Pfizer has voluntarily issued a recall for a high blood pressure medication, Accuretic (quinapril HCl/hydrochlorothiazide) as well as two authorized generics distributed by Greenstone (quinapril and hydrochlorothiazide and quinapril HCl/hydrochlorothiazide) to the consumer level because of the presence of a nitrosamine, N-nitroso-quinapril, above the Acceptable Daily Intake (ADI) level.

Pfizer will recall six lots of Accuretic tablets, one lot of quinapril and hydrochlorothiazide tablets and four lots of quinapril HCl/hydrochlorothiazide tablets. The recall is voluntary and stems from the tablets containing higher levels of nitrosamines, which pose a cancer risk to patients. However, Pfizer confirmed in a news release "there is no immediate risk to patients taking this medication."

"Nitrosamines are common in water and foods, including cured and grilled meats, dairy products and vegetables. Everyone is exposed to some level of nitrosamines. These impurities may increase the risk of cancer if people are exposed to them above acceptable levels over long periods of time," Pfizer said in the news release.

According to the company data, there were no reports of adverse effects resulting from the use of the medication. The products have a safety profile established over more than 20 years. The medications treat hypertension, which increases the risk of potential and dangerous cardiovascular problems like strokes.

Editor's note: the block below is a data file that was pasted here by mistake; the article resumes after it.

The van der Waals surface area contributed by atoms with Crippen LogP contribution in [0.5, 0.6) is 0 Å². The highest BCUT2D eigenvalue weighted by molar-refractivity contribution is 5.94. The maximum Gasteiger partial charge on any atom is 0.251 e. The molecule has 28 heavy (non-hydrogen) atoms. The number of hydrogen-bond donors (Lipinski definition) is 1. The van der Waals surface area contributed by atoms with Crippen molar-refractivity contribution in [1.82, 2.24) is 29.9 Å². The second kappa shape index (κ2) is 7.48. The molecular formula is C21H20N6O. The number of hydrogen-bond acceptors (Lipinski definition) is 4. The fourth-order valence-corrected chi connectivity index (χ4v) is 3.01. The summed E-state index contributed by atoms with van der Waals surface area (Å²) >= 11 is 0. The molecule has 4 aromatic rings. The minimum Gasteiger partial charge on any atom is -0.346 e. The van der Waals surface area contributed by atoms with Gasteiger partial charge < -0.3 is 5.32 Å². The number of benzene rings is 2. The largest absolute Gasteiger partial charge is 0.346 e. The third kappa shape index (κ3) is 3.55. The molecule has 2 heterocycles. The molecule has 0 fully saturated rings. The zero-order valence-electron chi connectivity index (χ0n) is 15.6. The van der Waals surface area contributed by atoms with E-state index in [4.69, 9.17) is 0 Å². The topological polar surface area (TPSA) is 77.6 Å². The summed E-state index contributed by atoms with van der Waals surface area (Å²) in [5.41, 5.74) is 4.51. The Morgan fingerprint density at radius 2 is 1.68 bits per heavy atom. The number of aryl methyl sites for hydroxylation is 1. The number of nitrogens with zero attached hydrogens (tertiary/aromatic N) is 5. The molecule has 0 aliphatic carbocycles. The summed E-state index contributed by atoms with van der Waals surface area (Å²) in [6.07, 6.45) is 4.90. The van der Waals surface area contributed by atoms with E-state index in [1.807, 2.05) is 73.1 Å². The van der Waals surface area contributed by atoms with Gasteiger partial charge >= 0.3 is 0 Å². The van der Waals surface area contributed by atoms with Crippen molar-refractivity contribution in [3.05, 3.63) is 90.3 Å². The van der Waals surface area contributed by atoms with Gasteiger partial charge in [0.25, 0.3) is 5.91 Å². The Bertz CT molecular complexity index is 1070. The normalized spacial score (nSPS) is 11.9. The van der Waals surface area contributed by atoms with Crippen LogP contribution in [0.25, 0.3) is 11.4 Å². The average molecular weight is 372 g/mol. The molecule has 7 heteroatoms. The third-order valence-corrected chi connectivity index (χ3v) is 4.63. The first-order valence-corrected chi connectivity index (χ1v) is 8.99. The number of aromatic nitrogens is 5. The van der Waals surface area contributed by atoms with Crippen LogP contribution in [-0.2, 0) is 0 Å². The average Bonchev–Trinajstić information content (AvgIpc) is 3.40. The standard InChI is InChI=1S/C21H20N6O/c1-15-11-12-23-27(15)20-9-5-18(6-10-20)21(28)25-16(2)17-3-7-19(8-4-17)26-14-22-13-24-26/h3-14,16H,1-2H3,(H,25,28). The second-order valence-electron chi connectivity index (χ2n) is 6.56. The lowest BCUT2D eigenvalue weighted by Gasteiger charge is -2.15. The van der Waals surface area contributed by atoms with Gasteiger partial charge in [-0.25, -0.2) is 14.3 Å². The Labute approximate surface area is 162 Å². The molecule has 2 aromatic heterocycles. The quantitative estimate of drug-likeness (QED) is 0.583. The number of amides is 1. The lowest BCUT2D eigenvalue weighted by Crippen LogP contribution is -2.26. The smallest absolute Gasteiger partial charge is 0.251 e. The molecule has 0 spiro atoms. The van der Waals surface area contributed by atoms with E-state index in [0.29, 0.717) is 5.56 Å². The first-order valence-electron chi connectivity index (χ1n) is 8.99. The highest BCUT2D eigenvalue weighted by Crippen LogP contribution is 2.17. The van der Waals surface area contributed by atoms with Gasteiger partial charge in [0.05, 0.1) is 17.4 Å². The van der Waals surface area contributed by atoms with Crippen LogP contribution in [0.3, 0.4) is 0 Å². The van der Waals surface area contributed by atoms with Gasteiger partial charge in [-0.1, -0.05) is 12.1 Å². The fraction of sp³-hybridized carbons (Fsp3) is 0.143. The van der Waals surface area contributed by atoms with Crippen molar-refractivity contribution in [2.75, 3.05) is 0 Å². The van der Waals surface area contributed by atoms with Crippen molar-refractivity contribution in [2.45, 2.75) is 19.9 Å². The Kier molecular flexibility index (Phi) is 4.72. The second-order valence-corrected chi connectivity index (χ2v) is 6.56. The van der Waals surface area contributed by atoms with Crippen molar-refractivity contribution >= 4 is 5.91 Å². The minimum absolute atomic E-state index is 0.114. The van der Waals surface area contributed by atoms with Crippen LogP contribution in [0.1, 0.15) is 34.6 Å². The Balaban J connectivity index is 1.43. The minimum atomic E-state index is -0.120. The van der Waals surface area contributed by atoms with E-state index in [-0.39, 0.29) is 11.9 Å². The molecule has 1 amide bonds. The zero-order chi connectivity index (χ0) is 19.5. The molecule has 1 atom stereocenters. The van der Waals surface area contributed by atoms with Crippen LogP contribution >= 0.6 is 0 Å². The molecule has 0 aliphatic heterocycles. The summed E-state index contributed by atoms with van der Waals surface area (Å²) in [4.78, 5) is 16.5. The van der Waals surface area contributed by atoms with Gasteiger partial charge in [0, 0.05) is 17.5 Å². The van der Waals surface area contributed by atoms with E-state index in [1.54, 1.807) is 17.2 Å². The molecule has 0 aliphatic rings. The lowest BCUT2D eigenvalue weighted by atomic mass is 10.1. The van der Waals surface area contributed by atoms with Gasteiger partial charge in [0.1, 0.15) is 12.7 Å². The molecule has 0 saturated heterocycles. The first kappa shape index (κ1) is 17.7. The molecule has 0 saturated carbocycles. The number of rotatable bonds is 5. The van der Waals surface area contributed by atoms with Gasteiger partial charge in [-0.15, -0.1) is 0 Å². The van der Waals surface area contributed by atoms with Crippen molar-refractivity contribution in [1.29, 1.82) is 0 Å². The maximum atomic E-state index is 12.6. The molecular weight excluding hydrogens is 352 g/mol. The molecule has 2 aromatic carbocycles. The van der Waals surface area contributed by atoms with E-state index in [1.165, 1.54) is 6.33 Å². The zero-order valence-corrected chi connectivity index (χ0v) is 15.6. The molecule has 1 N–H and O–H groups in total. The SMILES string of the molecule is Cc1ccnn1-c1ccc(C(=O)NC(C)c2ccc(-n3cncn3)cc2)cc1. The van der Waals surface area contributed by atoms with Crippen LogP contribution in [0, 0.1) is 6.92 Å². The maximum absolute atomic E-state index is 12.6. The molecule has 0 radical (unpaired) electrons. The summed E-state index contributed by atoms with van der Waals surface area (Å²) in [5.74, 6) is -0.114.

Pfizer believes the benefit, as well as risks of the products, remain positive based on the currently available report. Although long-term ingestion of N-nitroso-quinapril may be associated with potential increased cancer risk in humans, no immediate risk is reported. Patients who are currently taking the products should visit and consult their doctor about alternative treatment options. Distributors and wholesalers should also stop the use and distribution. They should "quarantine the product immediately," the release concluded.

High blood pressure is a growing problem across the world. According to a 2021 research, the number of people over 30 with the condition has doubled over the past 30 years. Hypertension can be diagnosed at the primary health care level. There are available low-cost treatments that can effectively control hypertension. Improvements in the detection, treatment and control of hypertension have also progressed worldwide.

Pfizer headquarters in Madrid Headquarters of the pharmaceutical company Pfizer in Madrid, Spain. Photo by Cristina Arias/Cover/Getty Images